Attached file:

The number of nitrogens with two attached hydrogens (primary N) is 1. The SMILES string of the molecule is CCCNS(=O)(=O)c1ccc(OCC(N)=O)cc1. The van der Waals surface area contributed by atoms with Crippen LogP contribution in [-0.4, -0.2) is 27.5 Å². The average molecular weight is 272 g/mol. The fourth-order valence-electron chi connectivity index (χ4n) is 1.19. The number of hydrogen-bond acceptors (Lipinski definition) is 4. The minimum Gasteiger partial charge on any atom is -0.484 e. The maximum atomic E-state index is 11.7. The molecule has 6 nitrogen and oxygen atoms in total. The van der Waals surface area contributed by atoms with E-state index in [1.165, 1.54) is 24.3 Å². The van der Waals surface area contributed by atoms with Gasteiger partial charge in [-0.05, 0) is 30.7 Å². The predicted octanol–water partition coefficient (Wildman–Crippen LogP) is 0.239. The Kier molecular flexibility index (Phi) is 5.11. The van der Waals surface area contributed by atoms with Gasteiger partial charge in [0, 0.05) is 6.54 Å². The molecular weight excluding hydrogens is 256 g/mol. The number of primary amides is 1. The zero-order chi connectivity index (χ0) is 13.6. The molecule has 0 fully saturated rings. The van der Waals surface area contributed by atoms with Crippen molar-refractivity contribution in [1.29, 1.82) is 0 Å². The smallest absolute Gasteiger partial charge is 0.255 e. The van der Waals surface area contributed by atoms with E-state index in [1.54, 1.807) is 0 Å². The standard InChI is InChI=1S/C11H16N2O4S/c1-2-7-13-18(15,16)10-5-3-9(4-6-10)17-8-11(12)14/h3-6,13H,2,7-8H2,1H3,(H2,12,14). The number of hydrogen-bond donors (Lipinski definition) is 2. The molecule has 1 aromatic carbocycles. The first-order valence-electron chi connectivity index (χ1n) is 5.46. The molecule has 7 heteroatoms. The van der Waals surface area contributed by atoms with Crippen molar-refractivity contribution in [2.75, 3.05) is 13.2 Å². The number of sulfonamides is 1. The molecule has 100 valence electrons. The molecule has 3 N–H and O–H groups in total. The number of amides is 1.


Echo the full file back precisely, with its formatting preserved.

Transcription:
The number of nitrogens with two attached hydrogens (primary N) is 1. The SMILES string of the molecule is CCCNS(=O)(=O)c1ccc(OCC(N)=O)cc1. The van der Waals surface area contributed by atoms with Crippen LogP contribution in [-0.4, -0.2) is 27.5 Å². The average molecular weight is 272 g/mol. The fourth-order valence-electron chi connectivity index (χ4n) is 1.19. The number of hydrogen-bond acceptors (Lipinski definition) is 4. The minimum Gasteiger partial charge on any atom is -0.484 e. The maximum atomic E-state index is 11.7. The molecule has 6 nitrogen and oxygen atoms in total. The van der Waals surface area contributed by atoms with E-state index in [1.165, 1.54) is 24.3 Å². The van der Waals surface area contributed by atoms with Gasteiger partial charge in [-0.05, 0) is 30.7 Å². The predicted octanol–water partition coefficient (Wildman–Crippen LogP) is 0.239. The Kier molecular flexibility index (Phi) is 5.11. The van der Waals surface area contributed by atoms with Gasteiger partial charge in [0, 0.05) is 6.54 Å². The molecular weight excluding hydrogens is 256 g/mol. The number of primary amides is 1. The zero-order chi connectivity index (χ0) is 13.6. The molecule has 0 fully saturated rings. The van der Waals surface area contributed by atoms with Crippen molar-refractivity contribution in [1.29, 1.82) is 0 Å². The smallest absolute Gasteiger partial charge is 0.255 e. The van der Waals surface area contributed by atoms with E-state index in [1.54, 1.807) is 0 Å². The standard InChI is InChI=1S/C11H16N2O4S/c1-2-7-13-18(15,16)10-5-3-9(4-6-10)17-8-11(12)14/h3-6,13H,2,7-8H2,1H3,(H2,12,14). The number of hydrogen-bond donors (Lipinski definition) is 2. The molecule has 1 aromatic carbocycles. The first-order valence-electron chi connectivity index (χ1n) is 5.46. The molecule has 7 heteroatoms. The van der Waals surface area contributed by atoms with Crippen molar-refractivity contribution in [2.75, 3.05) is 13.2 Å². The number of sulfonamides is 1. The molecule has 100 valence electrons. The molecule has 3 N–H and O–H groups in total. The number of amides is 1.